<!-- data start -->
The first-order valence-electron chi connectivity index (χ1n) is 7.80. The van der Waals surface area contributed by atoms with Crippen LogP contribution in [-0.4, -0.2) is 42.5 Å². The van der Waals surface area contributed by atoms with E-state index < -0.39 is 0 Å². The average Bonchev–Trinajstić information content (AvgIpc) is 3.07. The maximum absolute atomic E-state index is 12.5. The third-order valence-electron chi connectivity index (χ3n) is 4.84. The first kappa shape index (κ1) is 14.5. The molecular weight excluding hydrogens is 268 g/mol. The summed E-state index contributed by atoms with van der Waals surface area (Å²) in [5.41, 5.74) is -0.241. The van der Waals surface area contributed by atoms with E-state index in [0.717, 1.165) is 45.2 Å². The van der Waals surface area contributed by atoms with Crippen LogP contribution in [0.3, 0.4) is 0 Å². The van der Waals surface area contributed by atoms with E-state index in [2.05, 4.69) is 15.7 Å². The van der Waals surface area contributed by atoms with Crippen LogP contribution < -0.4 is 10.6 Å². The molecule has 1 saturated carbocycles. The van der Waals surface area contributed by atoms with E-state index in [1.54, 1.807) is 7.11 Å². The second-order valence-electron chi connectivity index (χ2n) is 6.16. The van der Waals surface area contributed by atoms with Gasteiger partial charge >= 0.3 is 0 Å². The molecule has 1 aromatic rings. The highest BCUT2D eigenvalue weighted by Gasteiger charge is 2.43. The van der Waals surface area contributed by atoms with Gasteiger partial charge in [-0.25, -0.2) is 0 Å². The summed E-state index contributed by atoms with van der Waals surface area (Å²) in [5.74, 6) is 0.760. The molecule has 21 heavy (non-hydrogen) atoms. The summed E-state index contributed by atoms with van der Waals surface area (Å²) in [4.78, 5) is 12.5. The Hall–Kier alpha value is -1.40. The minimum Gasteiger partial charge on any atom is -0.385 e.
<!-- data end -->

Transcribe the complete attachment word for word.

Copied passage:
The first-order valence-electron chi connectivity index (χ1n) is 7.80. The van der Waals surface area contributed by atoms with Crippen LogP contribution in [-0.4, -0.2) is 42.5 Å². The van der Waals surface area contributed by atoms with E-state index < -0.39 is 0 Å². The average Bonchev–Trinajstić information content (AvgIpc) is 3.07. The maximum absolute atomic E-state index is 12.5. The third-order valence-electron chi connectivity index (χ3n) is 4.84. The first kappa shape index (κ1) is 14.5. The molecular weight excluding hydrogens is 268 g/mol. The summed E-state index contributed by atoms with van der Waals surface area (Å²) in [5.41, 5.74) is -0.241. The van der Waals surface area contributed by atoms with E-state index in [0.717, 1.165) is 45.2 Å². The van der Waals surface area contributed by atoms with Crippen LogP contribution in [0.3, 0.4) is 0 Å². The van der Waals surface area contributed by atoms with E-state index in [2.05, 4.69) is 15.7 Å². The van der Waals surface area contributed by atoms with Crippen LogP contribution < -0.4 is 10.6 Å². The molecule has 1 saturated carbocycles. The van der Waals surface area contributed by atoms with E-state index in [1.54, 1.807) is 7.11 Å². The second-order valence-electron chi connectivity index (χ2n) is 6.16. The van der Waals surface area contributed by atoms with Gasteiger partial charge >= 0.3 is 0 Å². The molecule has 1 aromatic rings. The highest BCUT2D eigenvalue weighted by Gasteiger charge is 2.43. The van der Waals surface area contributed by atoms with Gasteiger partial charge in [-0.25, -0.2) is 0 Å². The summed E-state index contributed by atoms with van der Waals surface area (Å²) in [5.74, 6) is 0.760. The molecule has 21 heavy (non-hydrogen) atoms. The summed E-state index contributed by atoms with van der Waals surface area (Å²) in [4.78, 5) is 12.5. The Hall–Kier alpha value is -1.40. The minimum Gasteiger partial charge on any atom is -0.385 e.